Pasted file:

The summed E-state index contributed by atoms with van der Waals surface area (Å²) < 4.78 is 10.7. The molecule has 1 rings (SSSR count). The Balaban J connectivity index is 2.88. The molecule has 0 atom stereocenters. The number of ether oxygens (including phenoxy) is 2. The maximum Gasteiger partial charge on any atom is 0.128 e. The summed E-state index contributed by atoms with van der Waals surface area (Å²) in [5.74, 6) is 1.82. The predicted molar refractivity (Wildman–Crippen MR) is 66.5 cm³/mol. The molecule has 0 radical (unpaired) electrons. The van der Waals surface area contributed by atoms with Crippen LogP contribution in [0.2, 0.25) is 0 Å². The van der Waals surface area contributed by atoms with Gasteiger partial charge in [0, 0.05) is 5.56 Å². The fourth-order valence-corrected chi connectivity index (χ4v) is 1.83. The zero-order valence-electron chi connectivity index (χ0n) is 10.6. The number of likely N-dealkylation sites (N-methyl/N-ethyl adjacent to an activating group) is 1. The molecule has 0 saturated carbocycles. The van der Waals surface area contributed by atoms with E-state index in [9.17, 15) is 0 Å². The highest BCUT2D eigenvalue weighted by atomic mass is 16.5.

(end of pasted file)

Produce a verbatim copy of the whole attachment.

The summed E-state index contributed by atoms with van der Waals surface area (Å²) < 4.78 is 10.7. The molecule has 1 rings (SSSR count). The Balaban J connectivity index is 2.88. The molecule has 0 atom stereocenters. The number of ether oxygens (including phenoxy) is 2. The maximum Gasteiger partial charge on any atom is 0.128 e. The summed E-state index contributed by atoms with van der Waals surface area (Å²) in [5.74, 6) is 1.82. The predicted molar refractivity (Wildman–Crippen MR) is 66.5 cm³/mol. The molecule has 0 radical (unpaired) electrons. The van der Waals surface area contributed by atoms with Crippen LogP contribution in [0.2, 0.25) is 0 Å². The van der Waals surface area contributed by atoms with Gasteiger partial charge in [0, 0.05) is 5.56 Å². The fourth-order valence-corrected chi connectivity index (χ4v) is 1.83. The zero-order valence-electron chi connectivity index (χ0n) is 10.6. The number of likely N-dealkylation sites (N-methyl/N-ethyl adjacent to an activating group) is 1. The molecule has 0 saturated carbocycles. The van der Waals surface area contributed by atoms with E-state index in [9.17, 15) is 0 Å². The highest BCUT2D eigenvalue weighted by atomic mass is 16.5.